Review: Oscar Isaac struggles with so-so hand in 'The Card Counter'

Paul Schrader's follow-up to "First Reformed" takes on too much at one time.

Adam Graham
Detroit News Film Critic

In "The Card Counter," writer-director Paul Schrader plunges the audience deep into the world of poker playing. It's a world the movies have visited plenty of times before, in films like "California Split" and "Rounders," and there's a seediness to the landscape that makes it fertile ground for noir-leaning dramas. 

Oscar Isaac and Tye Sheridan in "The Card Counter."

Noir-leaning dramas are Schrader's stock-in-trade, and the 75-year-old screenwriting legend (he penned "Taxi Driver" and "Raging Bull") caught a humdinger of a comeback with 2017's "First Reformed," in which a conflicted minister wrestled with the lingering effects of our ongoing environmental tragedy. For this follow-up, Schrader's got more on his mind than just gambling, and "The Card Counter" takes on the scars on America's psyche from its torture of detainees following the 9/11 attacks. But no matter how much he puts in the middle, it's a bet Schrader's hand can't cover. 

He finds a simmering leading man in Oscar Isaac, who plays William Tell, like the overture. William went to prison for his role in torturing prisoners at Abu Ghraib, and while locked up he learned to count cards. He now takes low-stakes pots at Midwestern hole-in-the-wall casinos, quietly moving from town to town, staying in bargain bin hotels where he covers every surface in bedsheets and ties them down with twine. He doesn't want anyone to know who he is or where he's been.

William is a quiet, moody character in a world of opportunists and showoffs: he shares tables with the likes of guys named Religious Ronnie and Mr. USA, who loudly chants "U-S-A!" after every good hand and is rooted on by a squad of cronies, despite the fact that he's actually Ukrainian. It's a fascinating, lowly lit, dingy world that Schrader introduces, but his attention is elsewhere.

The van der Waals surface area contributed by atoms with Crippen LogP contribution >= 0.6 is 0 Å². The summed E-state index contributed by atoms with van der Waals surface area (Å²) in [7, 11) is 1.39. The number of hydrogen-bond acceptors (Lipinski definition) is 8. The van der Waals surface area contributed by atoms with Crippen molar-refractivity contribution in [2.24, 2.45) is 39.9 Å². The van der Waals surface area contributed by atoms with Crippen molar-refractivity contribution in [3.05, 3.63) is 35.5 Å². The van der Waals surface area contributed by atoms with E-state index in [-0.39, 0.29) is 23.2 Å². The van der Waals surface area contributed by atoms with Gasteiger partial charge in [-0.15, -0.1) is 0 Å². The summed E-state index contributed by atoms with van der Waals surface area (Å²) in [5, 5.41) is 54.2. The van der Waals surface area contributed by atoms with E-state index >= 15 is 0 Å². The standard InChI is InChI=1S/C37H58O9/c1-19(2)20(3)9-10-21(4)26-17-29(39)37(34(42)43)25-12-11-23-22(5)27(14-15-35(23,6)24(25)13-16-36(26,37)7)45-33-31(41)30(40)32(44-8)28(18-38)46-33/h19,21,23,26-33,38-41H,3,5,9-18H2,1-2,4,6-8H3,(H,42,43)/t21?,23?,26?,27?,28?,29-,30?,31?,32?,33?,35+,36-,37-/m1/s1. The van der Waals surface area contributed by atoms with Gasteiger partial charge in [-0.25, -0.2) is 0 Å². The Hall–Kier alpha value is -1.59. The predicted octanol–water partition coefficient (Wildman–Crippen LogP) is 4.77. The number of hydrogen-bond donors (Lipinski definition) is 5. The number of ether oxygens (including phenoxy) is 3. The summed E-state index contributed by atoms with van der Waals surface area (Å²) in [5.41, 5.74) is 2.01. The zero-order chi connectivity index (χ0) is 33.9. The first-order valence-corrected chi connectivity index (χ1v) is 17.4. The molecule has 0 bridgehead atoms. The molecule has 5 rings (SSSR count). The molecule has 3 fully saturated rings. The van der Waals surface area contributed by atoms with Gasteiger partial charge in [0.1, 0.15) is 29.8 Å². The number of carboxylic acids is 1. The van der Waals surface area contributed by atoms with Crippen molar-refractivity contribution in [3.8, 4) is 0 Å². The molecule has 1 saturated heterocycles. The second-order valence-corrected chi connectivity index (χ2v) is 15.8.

Tye Sheridan plays Cirk (pronounced "Kirk," a needless quirk), a college-aged kid that Tell meets in a hotel; he's the son of another torturer who is looking to exact revenge on Major John Gordo (Willem Dafoe), who headed up the torture op that sent William away and gave him a lifetime of mental issues. William takes Cirk underneath his wing, but their chemistry never really makes sense.  

William has better chemistry with La Linda (Tiffany Haddish), a high stakes poker backer, who becomes William's benefactor in a series of tournaments. But the drama in "The Card Counter" isn't in their romance or at the poker table, it's in William's head as he grapples with his past (and, conversely, America's past) and our place in the present because of that past.

"The Card Counter" is just as conflicted as William, and Schrader's noble intent doesn't conflate with what comes across on screen. As a gambling drama it's underplayed, and as a character study it's as obtuse as its lead character. Robert Levon Been's arresting music helps underscore the film's murky mood. But the film is waiting on an ace that never arrives.


'The Card Counter'


Rated R: for some disturbing violence, graphic nudity, language and brief sexuality

Running time: 112 minutes

In theaters